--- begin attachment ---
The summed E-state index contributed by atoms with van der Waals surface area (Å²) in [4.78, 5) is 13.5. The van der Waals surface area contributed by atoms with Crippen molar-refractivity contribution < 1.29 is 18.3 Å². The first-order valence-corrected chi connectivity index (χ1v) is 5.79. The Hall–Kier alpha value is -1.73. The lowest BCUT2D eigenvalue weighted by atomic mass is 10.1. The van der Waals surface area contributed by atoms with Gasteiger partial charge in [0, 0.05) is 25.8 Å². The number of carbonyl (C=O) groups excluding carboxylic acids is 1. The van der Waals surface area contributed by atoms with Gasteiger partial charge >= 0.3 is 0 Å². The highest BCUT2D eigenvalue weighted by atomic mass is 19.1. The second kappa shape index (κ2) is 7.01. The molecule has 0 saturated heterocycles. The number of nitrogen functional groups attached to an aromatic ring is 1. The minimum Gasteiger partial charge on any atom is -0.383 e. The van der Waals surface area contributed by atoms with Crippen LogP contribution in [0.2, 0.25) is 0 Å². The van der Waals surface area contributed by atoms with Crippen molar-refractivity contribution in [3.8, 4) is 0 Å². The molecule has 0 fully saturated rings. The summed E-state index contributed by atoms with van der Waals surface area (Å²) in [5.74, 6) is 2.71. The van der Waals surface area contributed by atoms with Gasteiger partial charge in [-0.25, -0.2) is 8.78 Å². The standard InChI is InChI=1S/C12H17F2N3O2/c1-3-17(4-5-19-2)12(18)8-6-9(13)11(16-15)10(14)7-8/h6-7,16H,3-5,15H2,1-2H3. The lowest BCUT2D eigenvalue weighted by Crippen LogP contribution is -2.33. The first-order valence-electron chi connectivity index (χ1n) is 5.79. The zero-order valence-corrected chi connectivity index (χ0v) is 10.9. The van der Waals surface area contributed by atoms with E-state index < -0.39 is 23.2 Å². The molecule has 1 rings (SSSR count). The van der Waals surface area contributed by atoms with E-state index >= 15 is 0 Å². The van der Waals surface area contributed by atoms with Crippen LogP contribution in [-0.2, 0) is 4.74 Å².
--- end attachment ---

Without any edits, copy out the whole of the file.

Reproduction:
The summed E-state index contributed by atoms with van der Waals surface area (Å²) in [4.78, 5) is 13.5. The van der Waals surface area contributed by atoms with Crippen molar-refractivity contribution < 1.29 is 18.3 Å². The first-order valence-corrected chi connectivity index (χ1v) is 5.79. The Hall–Kier alpha value is -1.73. The lowest BCUT2D eigenvalue weighted by atomic mass is 10.1. The van der Waals surface area contributed by atoms with Gasteiger partial charge in [0, 0.05) is 25.8 Å². The number of carbonyl (C=O) groups excluding carboxylic acids is 1. The van der Waals surface area contributed by atoms with Gasteiger partial charge >= 0.3 is 0 Å². The highest BCUT2D eigenvalue weighted by atomic mass is 19.1. The second kappa shape index (κ2) is 7.01. The molecule has 0 saturated heterocycles. The number of nitrogen functional groups attached to an aromatic ring is 1. The minimum Gasteiger partial charge on any atom is -0.383 e. The van der Waals surface area contributed by atoms with Crippen LogP contribution in [0.2, 0.25) is 0 Å². The van der Waals surface area contributed by atoms with Crippen molar-refractivity contribution in [3.8, 4) is 0 Å². The molecule has 0 fully saturated rings. The summed E-state index contributed by atoms with van der Waals surface area (Å²) in [5.74, 6) is 2.71. The van der Waals surface area contributed by atoms with Gasteiger partial charge in [-0.25, -0.2) is 8.78 Å². The standard InChI is InChI=1S/C12H17F2N3O2/c1-3-17(4-5-19-2)12(18)8-6-9(13)11(16-15)10(14)7-8/h6-7,16H,3-5,15H2,1-2H3. The lowest BCUT2D eigenvalue weighted by Crippen LogP contribution is -2.33. The first-order valence-electron chi connectivity index (χ1n) is 5.79. The zero-order valence-corrected chi connectivity index (χ0v) is 10.9. The van der Waals surface area contributed by atoms with E-state index < -0.39 is 23.2 Å². The molecule has 1 rings (SSSR count). The van der Waals surface area contributed by atoms with E-state index >= 15 is 0 Å². The van der Waals surface area contributed by atoms with Crippen LogP contribution in [-0.2, 0) is 4.74 Å².